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Anadolu Kardiyol Derg. 2007 Dec;7 Suppl 2:9-13.

[Aspirin in patients undergoing percutaneous coronary intervention].

[Article in Turkish]

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Ankara Universitesi Tip Fakültesi Kardiyoloji Anabilim Dali, Ankara, Türkiye.


Prophylactic use of aspirin at doses between 75 to 162 mg/d is a class I indication for all patients with stable coronary artery disease unless there is a contraindication. However, some studies suggest that long-term treatment with low dose aspirin is associated with a progressive reduction in platelet sensitivity to this drug. Given that percutaneous coronary stent implantation causes vascular injury with a subsequent activation of platelets and proinflammatory cytokines, some investigators suggest that higher aspirin doses should be considered for patients undergoing stent implantation. However, randomized clinical studies failed to show any benefit of additional high dose aspirin on top of standard low dose regimen before elective stent implantation. On the other hand, for those treated with drug-eluting stents aspirin is recommended at relatively higher doses (325 mg/d) started before the procedure and continue for up to 6 months after the intervention. Although, 325 mg/d is the dose preferred in clinical trials one may argue that lower doses can be as effective. Indeed, subgroup analysis of CURE trial demonstrated that aspirin at doses >100 mg/d increases bleeding complications without any additional reduction in cardiovascular events. In summary, although aspirin is recommended for every patient with coronary artery disease, its optimal dose for patients who underwent stent implantation is still not clear.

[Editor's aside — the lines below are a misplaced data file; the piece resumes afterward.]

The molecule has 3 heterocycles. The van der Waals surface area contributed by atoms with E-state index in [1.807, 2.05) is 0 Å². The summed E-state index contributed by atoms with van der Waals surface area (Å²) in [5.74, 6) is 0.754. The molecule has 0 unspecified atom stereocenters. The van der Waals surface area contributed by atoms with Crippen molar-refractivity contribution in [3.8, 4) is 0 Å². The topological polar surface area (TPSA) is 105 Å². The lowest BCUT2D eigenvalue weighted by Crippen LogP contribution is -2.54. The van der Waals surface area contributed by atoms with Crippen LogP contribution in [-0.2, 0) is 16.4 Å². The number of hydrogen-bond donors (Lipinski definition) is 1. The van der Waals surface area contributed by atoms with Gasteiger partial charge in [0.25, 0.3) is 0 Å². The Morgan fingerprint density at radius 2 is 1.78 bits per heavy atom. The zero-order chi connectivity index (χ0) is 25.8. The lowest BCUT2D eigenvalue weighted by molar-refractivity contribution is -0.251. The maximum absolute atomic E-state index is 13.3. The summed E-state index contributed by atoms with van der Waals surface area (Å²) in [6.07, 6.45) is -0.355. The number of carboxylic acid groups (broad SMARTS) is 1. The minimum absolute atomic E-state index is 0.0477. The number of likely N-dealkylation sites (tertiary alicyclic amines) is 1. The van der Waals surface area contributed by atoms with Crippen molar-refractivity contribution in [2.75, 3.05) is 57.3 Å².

[Indexed for MEDLINE]
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